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We use iframes to show ads on our site.

Iframes are used to allow us to keep the ad generation code and other site modules separate.

As we track ad views on our site, and need to be able to keep an accurate count of which pagetype gets what views, I must ensure that users can't simply copy-paste the iframe in which the ad is loaded onto another site. This would cause ad count to become inflated for this page, and the count would not match the view count of the page the iframe "should" be displayed in.

Before anyone says so: no I can't simply compare the page view count with the ad view count, or use the page view count * number of ads per page, as # of ads per page will not necessarily be static.

I need to come up with a solution that will allow ads to be shown only for iframes that are generated dynamically and are shown on our pages.


I am not familiar with PHP sessions, but from what little reading I have had time to do, the following seems to be to be an acceptable solution:

Add "s = session_id()" to the src of the ad's iframe.

In the code that receives and processes ad requests, only return (and count) and ad if s == session_id().

Please correct me if I'm wrong, but this would ensure:

Ads would only be returned to iframes whose src was generated alongside the rest of the page's content, as is the case during normal use.

We can return our logo to ad calls with an invalid session_id.

So a simple example would be:

One of our pages:

<?php session_start(); ?>
<div id="someElement">
    <!-- EVERYONE LOVES ADS -->            
    <iframe src="http//awesomesite.com/ad/can_has_ad.php?s=<?php echo session_id(); ?>></iframe>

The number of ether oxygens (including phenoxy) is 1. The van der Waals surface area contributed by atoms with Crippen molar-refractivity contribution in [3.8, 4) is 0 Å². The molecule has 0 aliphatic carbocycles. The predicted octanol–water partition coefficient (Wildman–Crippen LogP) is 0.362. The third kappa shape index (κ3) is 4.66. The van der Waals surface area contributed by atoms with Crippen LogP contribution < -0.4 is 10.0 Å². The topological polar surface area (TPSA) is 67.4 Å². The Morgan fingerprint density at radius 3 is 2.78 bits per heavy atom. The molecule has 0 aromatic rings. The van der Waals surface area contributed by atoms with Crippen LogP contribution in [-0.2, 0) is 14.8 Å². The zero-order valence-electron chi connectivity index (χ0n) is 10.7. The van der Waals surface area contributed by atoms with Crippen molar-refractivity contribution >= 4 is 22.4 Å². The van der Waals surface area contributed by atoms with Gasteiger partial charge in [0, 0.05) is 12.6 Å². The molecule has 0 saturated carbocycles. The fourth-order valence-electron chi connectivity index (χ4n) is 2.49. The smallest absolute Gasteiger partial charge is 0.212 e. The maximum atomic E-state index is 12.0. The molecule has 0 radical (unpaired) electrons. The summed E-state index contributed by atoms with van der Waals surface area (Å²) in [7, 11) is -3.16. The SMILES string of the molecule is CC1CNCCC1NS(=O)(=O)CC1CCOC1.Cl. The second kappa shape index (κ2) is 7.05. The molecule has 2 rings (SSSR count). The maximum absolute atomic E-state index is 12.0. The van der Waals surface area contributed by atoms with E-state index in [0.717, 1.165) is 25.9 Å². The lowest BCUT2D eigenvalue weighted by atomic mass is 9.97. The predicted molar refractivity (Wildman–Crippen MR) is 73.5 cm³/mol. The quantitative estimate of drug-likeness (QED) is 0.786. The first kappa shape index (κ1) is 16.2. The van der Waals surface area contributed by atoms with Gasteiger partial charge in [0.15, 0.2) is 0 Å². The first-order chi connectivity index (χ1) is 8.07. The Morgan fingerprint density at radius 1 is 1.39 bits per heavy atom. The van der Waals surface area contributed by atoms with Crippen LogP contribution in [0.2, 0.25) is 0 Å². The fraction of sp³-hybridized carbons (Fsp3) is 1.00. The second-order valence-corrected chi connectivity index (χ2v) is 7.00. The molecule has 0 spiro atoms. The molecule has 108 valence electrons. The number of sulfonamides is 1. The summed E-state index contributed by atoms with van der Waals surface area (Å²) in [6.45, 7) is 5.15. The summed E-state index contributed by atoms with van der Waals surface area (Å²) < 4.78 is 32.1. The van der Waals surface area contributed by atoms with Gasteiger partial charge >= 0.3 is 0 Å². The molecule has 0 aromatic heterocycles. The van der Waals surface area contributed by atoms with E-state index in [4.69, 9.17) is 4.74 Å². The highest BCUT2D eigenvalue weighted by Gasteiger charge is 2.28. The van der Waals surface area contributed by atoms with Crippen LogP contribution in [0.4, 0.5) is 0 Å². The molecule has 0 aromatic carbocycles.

</div>

ad/can_has_ad.php:

<?php session_start(); ?>
if($_GET['s'] == session_id()){
    echo 'can has ad';
}
else{
    echo '<img src="http://awesomesite.com/images/canhaslogo.jpg"/>';
}

And finally, copied code with static 's' parameter:

<!-- HAHA LULZ I WILL SCREW WITH YOUR AD VIEW COUNTS LULZ HAHA -->            
<iframe src="http//awesomesite.com/ad/can_has_ad.php?s=77f2b5fcdab52f52607888746969b0ad></iframe>

Which would give them an iframe showing our awesome site's logo, and not screw with our view counts.

I made some basic test cases: two files, one that generates the iframe and echos it, and one that the iframe's src is pointed to, that checks the 's' parameter and shows an appropriate message depending on the result. I copied the iframe into a file and hosted it on a different server, and the correct message was displayed (cannot has ad).


So, my question is:

Would this work or am I being a PHP session noob, with the above test being a total fluke?

Thanks for your time!

Edit:

I'm trying to solve this without touching the SQL server, as the rest of the site is very SQL intensive and I don't want to add load to the already creaky SQL server...

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1 Answer 1

up vote 1 down vote accepted

You shouldn't really put the session id in the url because it makes it vulnerable to referrer snooping. (If the user follows a link from a page with the session id in the url, they will be able to see the session id in the referrer header)

Rather than using an iFrame, you might consider making the request for the iFrame contents on the server (eg using curl) and printing it onto your page. That way there will be no way for anyone else to directly embed it.

You could also consider checking the referrer header before loading the iFrame (which should be the containing page's url) but it is very easy to fake referrer headers so this shouldn't be considered a 'good' solution.

In summary, I'd strongly suggest finding another way of putting the ads onto your page!

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Yes I understand the issue with putting session id in the url. I left this part out as the question was already too long, but I planned on mixing the session id with some salt and md5'ing it, would this magically transform my solution from stupid to workable? –  Michael Robinson May 27 '10 at 10:18
    
I like your idea about loading the iframe's contents on the server with my normal page-generation code, I will look into this, thanks –  Michael Robinson May 27 '10 at 10:19

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